This week we’re taking a sneak preview at some of the data that will be coming into the project, hopefully later this year. It comes from transcribers working on railway company records at The National Archives (TNA). We thought it might be interesting to explore one run of data (currently incomplete) as it allows us to make a few more comments on where women do – and don’t – feature in the accident records. This builds upon this recent blog post for Women’s History Month.
The cases this week all come from a single company: the Barry Railway Company. The Barry Railway was focused on moving coal from the Rhondda to the company’s docks at Barry, to the west of Cardiff. A number of relevant volumes of Barry Railway accident records survive in TNA’s holdings, from 1898-1922 (after which time the Barry Railway was absorbed into the Great Western Railway). For reasons not entirely clear, there’s a preponderance of south Wales railway companies in the records held at The National Archives.
In the 6 volumes so far transcribed – and our thanks, as ever, to the brilliant volunteers who are doing this hard work – there are 5520 cases of accident recorded. Of this, only 111 of the people listed are women. Four of the six volumes feature no women at all – these deal with compensation awarded after an accident and what appear to be general registers of accidents to staff.
Of the 111 women featured in the remaining two volumes, only three are employees. They were all injured in 1917, whilst working as locomotive cleaners – a temporary wartime role, which put a limited number of women into roles and spaces not usually experienced. The first case involved 24 year-old M Hopkins, whilst cleaning an engine in the Barry loco sheds on 17 July 1917. A piece of wire cut her left hand – at this point potentially a life-threatening issue, especially given the likely conditions in the sheds at this time. Whilst there is no evidence of compensation or time off work, the details do record her weekly wage: 18 shillings.
The other two cases both took place in September 1917, also at Barry engine shed. A week apart Rachel Barber, 23 and Maude Downs, also 23, were injured whilst cleaning the motion of engines (i.e. the pistons and rods found underneath the boiler, and typically accessed from underneath). On 10 September Rachel suffered a cut forehead when emerging from underneath an engine and meeting a swinging coupling. Maud was injured 10 days later, on 17 September, when a spring, left in the space she was in, fell on her foot and bruising it. Presumably a different level of experience would account for Rachel’s wage of 25s 3d and Maud’s of 23 shillings per week.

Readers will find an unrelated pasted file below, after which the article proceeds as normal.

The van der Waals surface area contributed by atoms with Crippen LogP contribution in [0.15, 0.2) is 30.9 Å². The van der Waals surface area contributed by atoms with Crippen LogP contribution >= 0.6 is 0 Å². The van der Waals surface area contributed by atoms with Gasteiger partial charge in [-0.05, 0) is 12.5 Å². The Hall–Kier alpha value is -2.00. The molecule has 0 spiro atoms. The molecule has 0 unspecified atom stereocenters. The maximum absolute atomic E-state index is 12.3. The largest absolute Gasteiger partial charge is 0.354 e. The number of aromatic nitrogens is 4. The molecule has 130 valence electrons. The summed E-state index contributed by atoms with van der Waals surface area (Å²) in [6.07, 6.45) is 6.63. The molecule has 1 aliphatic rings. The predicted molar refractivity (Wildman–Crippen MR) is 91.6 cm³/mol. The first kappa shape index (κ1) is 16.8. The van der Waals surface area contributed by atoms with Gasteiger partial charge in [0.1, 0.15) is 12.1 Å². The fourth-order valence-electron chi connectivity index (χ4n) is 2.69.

Does the absence of other women employees mean women weren’t employed on the Barry Railway outside the First World War? Or that they were, but didn’t have accidents? Both situations are unlikely. The first could be cross-checked against employment registers, assuming they exist. The second is much harder to explore. We don’t know if the remaining registers to be transcribed will change our picture here, revealing more women who had accidents – or if they will confirm what looks like a bias against women in the railway workplace, in terms of accident investigation.
What of the other 108 women? Well, this once again demonstrates another value of our project: it doesn’t just include railway staff. These women feature in a volume of 698 cases, none of which were employees. It’s likely that all railway companies kept such records, as they’d want to know about all cases of accident on their line – but few such general accident volumes seem to have survived. The majority of the 108 women featured were passengers, with one possible suicide and several cases of pedestrians crossing railway lines being hit by trains.
One case was slightly different, however – an indirect casualty of railway work. On 8 August 1907, Mrs O’Connor (her first name or initial wasn’t recorded) was bringing her husband, a dock worker, his lunch at Barry dry dock. The volume records that she stumbled on the dock caisson wire, incurring unspecified ‘light injuries’ – but sadly no further detail. Did the relevant officials at the dock overlook wives bringing lunch in? Or was she doing it illicitly? Was this a regular practice, or a one-off as a result of a forgotten lunch? We start to think about the everyday rhythms and routines of working people, and the ways in which they were gendered, through sources such as these – windows onto both railway working but also wider societal issues.